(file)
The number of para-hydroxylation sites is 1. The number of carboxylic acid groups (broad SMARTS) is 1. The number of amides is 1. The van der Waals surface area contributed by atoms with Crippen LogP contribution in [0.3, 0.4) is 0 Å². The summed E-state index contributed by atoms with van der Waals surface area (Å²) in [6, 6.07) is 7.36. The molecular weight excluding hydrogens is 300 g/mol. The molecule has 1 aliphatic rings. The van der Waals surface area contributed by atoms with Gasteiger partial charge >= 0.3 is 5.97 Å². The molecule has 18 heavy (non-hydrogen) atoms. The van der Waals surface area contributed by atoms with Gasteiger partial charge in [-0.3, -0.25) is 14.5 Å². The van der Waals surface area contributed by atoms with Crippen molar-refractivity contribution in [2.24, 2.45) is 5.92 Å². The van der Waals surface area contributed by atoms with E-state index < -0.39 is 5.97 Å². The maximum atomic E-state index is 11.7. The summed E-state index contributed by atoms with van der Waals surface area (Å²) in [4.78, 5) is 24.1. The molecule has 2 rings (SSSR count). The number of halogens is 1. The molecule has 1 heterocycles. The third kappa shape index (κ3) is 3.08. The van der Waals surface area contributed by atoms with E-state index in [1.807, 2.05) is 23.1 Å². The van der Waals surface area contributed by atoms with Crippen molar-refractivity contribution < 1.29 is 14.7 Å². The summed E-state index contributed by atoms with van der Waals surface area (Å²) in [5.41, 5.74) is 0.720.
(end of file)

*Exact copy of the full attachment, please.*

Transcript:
The number of para-hydroxylation sites is 1. The number of carboxylic acid groups (broad SMARTS) is 1. The number of amides is 1. The van der Waals surface area contributed by atoms with Crippen LogP contribution in [0.3, 0.4) is 0 Å². The summed E-state index contributed by atoms with van der Waals surface area (Å²) in [6, 6.07) is 7.36. The molecular weight excluding hydrogens is 300 g/mol. The molecule has 1 aliphatic rings. The van der Waals surface area contributed by atoms with Gasteiger partial charge >= 0.3 is 5.97 Å². The molecule has 18 heavy (non-hydrogen) atoms. The van der Waals surface area contributed by atoms with Gasteiger partial charge in [-0.3, -0.25) is 14.5 Å². The van der Waals surface area contributed by atoms with Crippen molar-refractivity contribution in [2.24, 2.45) is 5.92 Å². The van der Waals surface area contributed by atoms with E-state index < -0.39 is 5.97 Å². The maximum atomic E-state index is 11.7. The summed E-state index contributed by atoms with van der Waals surface area (Å²) in [4.78, 5) is 24.1. The molecule has 2 rings (SSSR count). The number of halogens is 1. The molecule has 1 heterocycles. The third kappa shape index (κ3) is 3.08. The van der Waals surface area contributed by atoms with E-state index in [1.807, 2.05) is 23.1 Å². The van der Waals surface area contributed by atoms with Crippen molar-refractivity contribution < 1.29 is 14.7 Å². The summed E-state index contributed by atoms with van der Waals surface area (Å²) in [5.41, 5.74) is 0.720.